MRO Magazine

Harting targeting six major trends in building IIoT infrastructure

May 17, 2018 | By Rehana Begg

Las Vegas – Six key trends are driving Harting’s development program for the cyber-physical control infrastructure needed for advanced manufacturing. Harting’s strategy, outlined by Jon DeSouza, president and CEO of Harting Americas to guests at the company’s Open House at EDS Summit 2018 in Las Vegas this week, covers the company’s solutions for the digital production environment.

These six key trends are miniaturization, modularization, identification, integration, customization, and digitalization, said DeSouza. “All six are important for realizing the full potential of the Industrial Internet of Things (IIoT), including the analytical benefits derived from Big Data. Globally, a great deal of emphasis is being placed on gathering, distilling and analyzing data at the Edge and in the Cloud, and with good reason because of how it can improve the entire supply chain. At the same time, Harting is very focused on integrated solutions that include power and/or signal transmission, which are indispensable to optimizing IIoT manufacturing.”

DeSouza outlined what Harting is contributing to each of the six trends.

Miniaturization: As more data via ever-smaller devices and sensors are added in the IIoT environment, more connection points are required. As a consequence, applications cannot get larger, so components must either offer higher density or a smaller footprint. One of the products DeSouza pointed to is the award-winning ix Industrial. This extraordinary new connector series delivers Cat 6A performance for 1/10 Gbits/s Ethernet. This new standard requires 70% less installation space than the legacy RJ45.


Modularization: Modularization means offering flexible, reconfigurable production elements that have standardized interfaces for mechanical connections and power, data and signal transmission. Harting’s Han-Modular series illustrates this trend perfectly. Introduced to the market in 1994, this revolutionary connector concept allows the combination of multiple connection types into a single interface, for significant space-saving and flexibility as well as future-proofing.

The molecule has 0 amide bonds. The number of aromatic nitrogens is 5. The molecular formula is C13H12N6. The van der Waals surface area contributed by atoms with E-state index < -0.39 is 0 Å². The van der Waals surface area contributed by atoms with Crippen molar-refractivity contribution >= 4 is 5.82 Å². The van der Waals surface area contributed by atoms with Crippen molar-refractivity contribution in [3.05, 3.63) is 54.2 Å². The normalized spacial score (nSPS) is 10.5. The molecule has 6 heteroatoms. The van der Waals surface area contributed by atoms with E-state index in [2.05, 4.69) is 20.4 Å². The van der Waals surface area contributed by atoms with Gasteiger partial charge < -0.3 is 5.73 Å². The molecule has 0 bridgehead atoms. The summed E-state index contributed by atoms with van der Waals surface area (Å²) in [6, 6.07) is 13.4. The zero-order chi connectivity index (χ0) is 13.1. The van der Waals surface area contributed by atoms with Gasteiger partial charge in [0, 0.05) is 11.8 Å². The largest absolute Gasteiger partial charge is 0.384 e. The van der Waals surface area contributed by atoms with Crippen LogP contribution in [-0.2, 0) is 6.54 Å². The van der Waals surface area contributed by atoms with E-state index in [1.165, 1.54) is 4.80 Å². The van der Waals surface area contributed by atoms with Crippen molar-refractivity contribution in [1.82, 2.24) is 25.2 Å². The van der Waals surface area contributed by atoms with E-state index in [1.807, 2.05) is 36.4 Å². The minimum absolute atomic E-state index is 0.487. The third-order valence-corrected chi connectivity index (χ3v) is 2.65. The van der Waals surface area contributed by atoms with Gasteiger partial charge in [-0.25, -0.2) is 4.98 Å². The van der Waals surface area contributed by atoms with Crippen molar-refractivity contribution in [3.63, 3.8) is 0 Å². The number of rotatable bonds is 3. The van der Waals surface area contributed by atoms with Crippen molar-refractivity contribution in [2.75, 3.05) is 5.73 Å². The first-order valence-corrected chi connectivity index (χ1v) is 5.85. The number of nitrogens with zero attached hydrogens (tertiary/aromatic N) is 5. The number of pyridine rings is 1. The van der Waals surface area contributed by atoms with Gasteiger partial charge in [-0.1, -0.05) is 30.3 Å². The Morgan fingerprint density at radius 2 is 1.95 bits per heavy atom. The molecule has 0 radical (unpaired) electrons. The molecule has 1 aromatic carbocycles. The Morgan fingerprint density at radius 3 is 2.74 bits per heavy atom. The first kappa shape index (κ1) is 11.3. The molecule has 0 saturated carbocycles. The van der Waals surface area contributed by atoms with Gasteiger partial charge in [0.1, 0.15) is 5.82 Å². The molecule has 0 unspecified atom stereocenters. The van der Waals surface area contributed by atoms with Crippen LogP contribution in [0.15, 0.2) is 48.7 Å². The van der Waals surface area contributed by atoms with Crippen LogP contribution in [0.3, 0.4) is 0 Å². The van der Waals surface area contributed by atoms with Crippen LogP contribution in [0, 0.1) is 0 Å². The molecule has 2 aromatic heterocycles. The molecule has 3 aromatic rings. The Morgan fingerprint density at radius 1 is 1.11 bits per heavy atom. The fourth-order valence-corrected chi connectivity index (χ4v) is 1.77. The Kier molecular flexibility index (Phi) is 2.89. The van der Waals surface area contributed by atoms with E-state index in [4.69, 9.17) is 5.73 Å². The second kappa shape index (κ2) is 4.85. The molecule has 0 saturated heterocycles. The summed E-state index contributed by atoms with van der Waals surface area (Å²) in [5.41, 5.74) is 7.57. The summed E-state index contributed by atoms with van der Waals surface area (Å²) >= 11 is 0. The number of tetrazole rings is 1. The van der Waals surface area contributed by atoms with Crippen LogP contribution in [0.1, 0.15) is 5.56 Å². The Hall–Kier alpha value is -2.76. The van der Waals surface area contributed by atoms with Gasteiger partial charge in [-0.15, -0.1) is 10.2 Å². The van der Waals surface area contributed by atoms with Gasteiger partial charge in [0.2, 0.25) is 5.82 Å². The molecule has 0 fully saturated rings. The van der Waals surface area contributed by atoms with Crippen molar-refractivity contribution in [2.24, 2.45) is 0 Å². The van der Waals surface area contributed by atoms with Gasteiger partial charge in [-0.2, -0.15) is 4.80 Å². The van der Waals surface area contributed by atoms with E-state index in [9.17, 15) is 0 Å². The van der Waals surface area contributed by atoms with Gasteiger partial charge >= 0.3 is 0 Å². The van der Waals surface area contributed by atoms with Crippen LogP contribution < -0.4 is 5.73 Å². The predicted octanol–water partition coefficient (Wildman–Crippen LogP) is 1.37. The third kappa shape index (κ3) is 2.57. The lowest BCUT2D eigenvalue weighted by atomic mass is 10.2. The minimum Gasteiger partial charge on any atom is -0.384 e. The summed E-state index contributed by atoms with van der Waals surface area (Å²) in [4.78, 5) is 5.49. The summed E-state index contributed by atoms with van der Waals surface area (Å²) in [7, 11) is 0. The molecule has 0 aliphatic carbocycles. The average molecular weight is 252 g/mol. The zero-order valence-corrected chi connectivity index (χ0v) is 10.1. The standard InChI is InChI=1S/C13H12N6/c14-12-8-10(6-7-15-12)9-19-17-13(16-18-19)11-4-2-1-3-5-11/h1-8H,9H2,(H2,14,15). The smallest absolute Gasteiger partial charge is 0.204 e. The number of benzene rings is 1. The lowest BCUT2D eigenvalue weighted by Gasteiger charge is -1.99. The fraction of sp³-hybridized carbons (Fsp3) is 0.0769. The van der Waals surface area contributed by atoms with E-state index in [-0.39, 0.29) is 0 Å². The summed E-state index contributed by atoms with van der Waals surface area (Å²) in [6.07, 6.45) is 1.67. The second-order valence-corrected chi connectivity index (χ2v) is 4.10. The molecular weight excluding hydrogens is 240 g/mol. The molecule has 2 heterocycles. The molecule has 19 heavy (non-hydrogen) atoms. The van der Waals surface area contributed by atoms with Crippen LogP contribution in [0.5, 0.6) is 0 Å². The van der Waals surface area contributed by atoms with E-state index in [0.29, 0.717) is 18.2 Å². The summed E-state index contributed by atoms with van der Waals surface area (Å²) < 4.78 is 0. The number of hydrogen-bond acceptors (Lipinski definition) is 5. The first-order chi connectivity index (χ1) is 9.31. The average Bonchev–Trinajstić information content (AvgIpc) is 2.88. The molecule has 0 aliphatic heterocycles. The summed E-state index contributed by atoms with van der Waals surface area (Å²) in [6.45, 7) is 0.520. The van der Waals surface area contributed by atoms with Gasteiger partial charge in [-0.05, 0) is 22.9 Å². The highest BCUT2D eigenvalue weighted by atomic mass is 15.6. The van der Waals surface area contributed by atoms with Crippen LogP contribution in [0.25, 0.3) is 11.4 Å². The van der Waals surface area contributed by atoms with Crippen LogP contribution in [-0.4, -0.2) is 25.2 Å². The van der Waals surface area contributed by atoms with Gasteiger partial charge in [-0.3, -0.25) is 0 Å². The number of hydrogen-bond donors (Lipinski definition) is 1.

Last October, Harting launched a new campaign focusing on Han-Modular to capitalize on this trend. In the six months since the launch, the company’s Americas group has seen a 23% increase in Han-Modular sales, 27% increase in sample orders and a thirty-fold increase in Han-Modular webpage views.  This illustrates just how important modular connectors are to the industry.

Identification: Adding tracking functionality to systems through technology like RFID gives an object the ability to store information about itself throughout its entire lifecycle and have that information easily retrieved. This need is especially important in the industrial space. In 2006, Harting introduced an industrial RFID solution developed specifically for utmost reliability even in harsh operating environments, with a product lineup that has continued to grow over the past dozen years.

Integration: Implementing communications protocols allows systems and sub-systems to talk to one another. Among its many current and planned functions, Harting’s MICA serves as an ideal communications hub in a decentralized IIoT production environment. For example, the HARTING MICA has been used for energy monitoring in factory settings. It can monitor the amount of power used at the machine, measure power quality, provide insights into machine health and ensure process quality.

Customization:  Adapting standard components to the needs of specific industries is highly cost-effective and responsive to customer needs. For example, Harting customized the hood for its tremendously popular, economical Han-Eco series of thermoplastic connectors to make them suitable for data center applications. This is why the customized Han-Eco was selected as the connector for Microsoft’s open-source Project Olympus data center developed through the Open Compute Project.

Digitalization: Digitalization is taking things that typically do not transmit data or are analog and make them digital so that they can be integrated into larger IIoT systems. The flexible configuration possibilities with MICA mean shop floor and machine operations can be retrofitted to perform digital, networked applications for more efficient production processes, predictive maintenance, and documentation of process data.

“Innovation has always been a hallmark of Harting – it’s always been part of in our corporate DNA,” said DeSouza. “Yet I can’t remember another time when we have been involved in so many developments that are changing how things are made.”

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